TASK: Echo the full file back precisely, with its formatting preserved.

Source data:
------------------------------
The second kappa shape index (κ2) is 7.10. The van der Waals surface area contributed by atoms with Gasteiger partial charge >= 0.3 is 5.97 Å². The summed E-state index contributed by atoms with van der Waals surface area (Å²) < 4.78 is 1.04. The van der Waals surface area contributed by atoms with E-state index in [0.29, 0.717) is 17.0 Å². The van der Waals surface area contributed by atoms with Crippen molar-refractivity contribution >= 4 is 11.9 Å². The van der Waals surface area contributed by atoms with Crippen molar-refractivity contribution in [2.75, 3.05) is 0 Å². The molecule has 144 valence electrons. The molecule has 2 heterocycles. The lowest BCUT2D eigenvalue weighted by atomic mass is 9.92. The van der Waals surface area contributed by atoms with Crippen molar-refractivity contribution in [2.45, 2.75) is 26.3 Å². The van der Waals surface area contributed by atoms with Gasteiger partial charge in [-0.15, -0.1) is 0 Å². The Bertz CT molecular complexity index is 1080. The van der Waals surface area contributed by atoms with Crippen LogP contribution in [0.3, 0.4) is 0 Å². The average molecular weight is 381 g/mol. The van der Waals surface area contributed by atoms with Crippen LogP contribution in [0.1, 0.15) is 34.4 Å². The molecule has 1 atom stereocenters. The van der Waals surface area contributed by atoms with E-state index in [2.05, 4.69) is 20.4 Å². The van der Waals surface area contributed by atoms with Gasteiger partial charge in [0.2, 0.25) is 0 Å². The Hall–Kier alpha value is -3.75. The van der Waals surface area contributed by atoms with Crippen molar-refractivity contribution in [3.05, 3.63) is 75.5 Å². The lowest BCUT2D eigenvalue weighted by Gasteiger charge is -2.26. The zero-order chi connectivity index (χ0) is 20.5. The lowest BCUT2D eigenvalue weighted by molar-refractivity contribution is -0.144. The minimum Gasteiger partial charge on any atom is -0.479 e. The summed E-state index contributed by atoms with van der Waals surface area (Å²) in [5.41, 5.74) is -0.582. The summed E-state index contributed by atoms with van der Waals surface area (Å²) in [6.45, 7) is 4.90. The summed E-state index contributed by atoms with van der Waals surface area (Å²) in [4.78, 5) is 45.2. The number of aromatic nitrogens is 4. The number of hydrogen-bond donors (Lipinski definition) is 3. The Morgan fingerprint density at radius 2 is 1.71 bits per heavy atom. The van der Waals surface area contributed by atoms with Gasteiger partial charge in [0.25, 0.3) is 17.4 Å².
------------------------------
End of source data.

The second kappa shape index (κ2) is 7.10. The van der Waals surface area contributed by atoms with Gasteiger partial charge >= 0.3 is 5.97 Å². The summed E-state index contributed by atoms with van der Waals surface area (Å²) < 4.78 is 1.04. The van der Waals surface area contributed by atoms with E-state index in [0.29, 0.717) is 17.0 Å². The van der Waals surface area contributed by atoms with Crippen molar-refractivity contribution >= 4 is 11.9 Å². The van der Waals surface area contributed by atoms with Crippen molar-refractivity contribution in [2.75, 3.05) is 0 Å². The molecule has 144 valence electrons. The molecule has 2 heterocycles. The lowest BCUT2D eigenvalue weighted by atomic mass is 9.92. The van der Waals surface area contributed by atoms with Crippen molar-refractivity contribution in [2.45, 2.75) is 26.3 Å². The van der Waals surface area contributed by atoms with Gasteiger partial charge in [-0.15, -0.1) is 0 Å². The Bertz CT molecular complexity index is 1080. The van der Waals surface area contributed by atoms with Crippen LogP contribution in [0.3, 0.4) is 0 Å². The average molecular weight is 381 g/mol. The van der Waals surface area contributed by atoms with Crippen LogP contribution in [0.1, 0.15) is 34.4 Å². The molecule has 1 atom stereocenters. The van der Waals surface area contributed by atoms with E-state index in [2.05, 4.69) is 20.4 Å². The van der Waals surface area contributed by atoms with Gasteiger partial charge in [0.2, 0.25) is 0 Å². The Hall–Kier alpha value is -3.75. The van der Waals surface area contributed by atoms with Crippen molar-refractivity contribution in [3.05, 3.63) is 75.5 Å². The lowest BCUT2D eigenvalue weighted by Gasteiger charge is -2.26. The zero-order chi connectivity index (χ0) is 20.5. The lowest BCUT2D eigenvalue weighted by molar-refractivity contribution is -0.144. The minimum Gasteiger partial charge on any atom is -0.479 e. The summed E-state index contributed by atoms with van der Waals surface area (Å²) in [5.41, 5.74) is -0.582. The summed E-state index contributed by atoms with van der Waals surface area (Å²) in [6.45, 7) is 4.90. The summed E-state index contributed by atoms with van der Waals surface area (Å²) in [4.78, 5) is 45.2. The number of aromatic nitrogens is 4. The number of hydrogen-bond donors (Lipinski definition) is 3. The Morgan fingerprint density at radius 2 is 1.71 bits per heavy atom. The van der Waals surface area contributed by atoms with Gasteiger partial charge in [0.25, 0.3) is 17.4 Å².